Side-hustle: One in five freelancers have another job alongside – City A.M.

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Nearly one in five freelancers are self-employed as a side-gig alongside an employee position, according to new research from a freelance jobs marketplace.

Freelancing was the ticket out to a higher income during multiple lockdowns for many in the UK, PeoplePerHour found, as more people have turned to freelancing alongside employee jobs during the pandemic.

“There has been a remarkable increase in the number of people working a freelance side-hustle,” director of policy at the Association of Independent Professionals and the Self-Employed, Andy Chamberlain.

The director added that, “for some, of course, this trend reflects the need for additional income because of the financial hit of the pandemic.”

19 per cent of freelancers are now self-employed as a side-hustle alongside an employee position, with 37 per cent turning to the gig economy in the last 12 months.

Read more: Older workers in worst job market ‘since 1980s’

A lasting trend

The data suggests a spike in the number of side-hustlers during the pandemic, as nearly a quarter of freelancers, or 24 per cent, said they become self-employed to boost their income.

This trend is likely to continue, the research found, with 98 per cent of side-hustlers planning to continue freelancing in some form. Meanwhile, 13 per cent said they planned to take their side-gig full-time.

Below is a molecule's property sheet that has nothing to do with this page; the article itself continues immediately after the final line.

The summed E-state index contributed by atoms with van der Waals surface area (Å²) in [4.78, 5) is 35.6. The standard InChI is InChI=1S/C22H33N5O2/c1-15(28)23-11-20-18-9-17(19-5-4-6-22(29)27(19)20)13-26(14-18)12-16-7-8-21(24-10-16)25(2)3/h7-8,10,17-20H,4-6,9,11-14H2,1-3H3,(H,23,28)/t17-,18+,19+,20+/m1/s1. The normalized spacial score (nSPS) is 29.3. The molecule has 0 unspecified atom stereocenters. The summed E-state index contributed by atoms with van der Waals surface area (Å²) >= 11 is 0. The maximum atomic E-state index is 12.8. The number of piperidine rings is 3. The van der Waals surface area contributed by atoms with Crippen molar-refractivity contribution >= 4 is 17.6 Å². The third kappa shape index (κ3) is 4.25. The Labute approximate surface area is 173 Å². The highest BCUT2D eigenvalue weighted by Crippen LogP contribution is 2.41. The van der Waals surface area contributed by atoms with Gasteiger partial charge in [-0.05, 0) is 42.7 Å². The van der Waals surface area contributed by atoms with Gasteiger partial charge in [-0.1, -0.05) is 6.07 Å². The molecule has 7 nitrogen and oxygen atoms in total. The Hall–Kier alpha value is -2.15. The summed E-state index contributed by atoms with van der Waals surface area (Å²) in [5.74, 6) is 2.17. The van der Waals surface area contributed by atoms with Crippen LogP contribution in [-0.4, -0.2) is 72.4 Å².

Throughout the pandemic, PeoplePerHour has seen its largest rise in registrations in over a decade.

Nearly a quarter of a million people, or 227,000, applied to use the platform last year. Soaring from 136,000 in 2019.

Read more: 97 per cent of office workers want a work from home arrangement post-pandemic

However, it was not just the UK where side-hustling proved helpful. Globally, the platform saw a 61 per cent jump in freelancer registrations.

Over a third of those who signed up to the platform last year did so because they lost their job or were furloughed due to Covid-19.

Meanwhile, 44 per cent were looking to increase their income and 20 per cent wanted to switch to freelancing full-time.

A further 22 per cent of those surveyed planned to work part-time as a freelancer and 33 per cent said they would continue freelancing alongside a full-time employee position – as ‘grind-culture’ and the gig economy prevail in a turbulent job market.

Read more: HSBC manager writes viral post about overwork following heart attack

Flexi-working has proved not only desirable for office-based workers, with over half of freelancers citing greater flexibility.

“Just like the Bank Crisis before it, the pandemic has proven to be a powerful catalyst for people to reassess their work lives,” the founder of PeoplePerHour, Xenios Thrasyvoulou, said.

“Whether this is through freelancing full-time or supplementing their employment with a side-hustle, British workers are exploring the best way to take control of what they earn.”

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